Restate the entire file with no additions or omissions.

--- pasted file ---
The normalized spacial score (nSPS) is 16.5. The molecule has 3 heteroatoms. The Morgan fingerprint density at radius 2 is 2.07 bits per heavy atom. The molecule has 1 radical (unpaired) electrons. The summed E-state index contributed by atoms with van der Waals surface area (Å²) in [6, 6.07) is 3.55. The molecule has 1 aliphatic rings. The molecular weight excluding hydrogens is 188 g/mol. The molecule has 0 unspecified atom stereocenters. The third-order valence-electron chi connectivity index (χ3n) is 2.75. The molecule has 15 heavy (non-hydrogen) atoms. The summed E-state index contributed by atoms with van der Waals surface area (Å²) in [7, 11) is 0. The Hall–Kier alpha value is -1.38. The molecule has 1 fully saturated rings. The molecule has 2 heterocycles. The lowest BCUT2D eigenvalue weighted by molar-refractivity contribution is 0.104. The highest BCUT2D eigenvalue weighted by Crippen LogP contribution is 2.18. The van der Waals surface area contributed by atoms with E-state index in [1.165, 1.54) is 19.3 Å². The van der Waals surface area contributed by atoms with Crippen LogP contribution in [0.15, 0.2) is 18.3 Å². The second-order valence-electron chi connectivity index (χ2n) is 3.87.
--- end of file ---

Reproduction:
The normalized spacial score (nSPS) is 16.5. The molecule has 3 heteroatoms. The Morgan fingerprint density at radius 2 is 2.07 bits per heavy atom. The molecule has 1 radical (unpaired) electrons. The summed E-state index contributed by atoms with van der Waals surface area (Å²) in [6, 6.07) is 3.55. The molecule has 1 aliphatic rings. The molecular weight excluding hydrogens is 188 g/mol. The molecule has 0 unspecified atom stereocenters. The third-order valence-electron chi connectivity index (χ3n) is 2.75. The molecule has 15 heavy (non-hydrogen) atoms. The summed E-state index contributed by atoms with van der Waals surface area (Å²) in [7, 11) is 0. The Hall–Kier alpha value is -1.38. The molecule has 1 fully saturated rings. The molecule has 2 heterocycles. The lowest BCUT2D eigenvalue weighted by molar-refractivity contribution is 0.104. The highest BCUT2D eigenvalue weighted by Crippen LogP contribution is 2.18. The van der Waals surface area contributed by atoms with E-state index in [1.165, 1.54) is 19.3 Å². The van der Waals surface area contributed by atoms with Crippen LogP contribution in [0.15, 0.2) is 18.3 Å². The second-order valence-electron chi connectivity index (χ2n) is 3.87.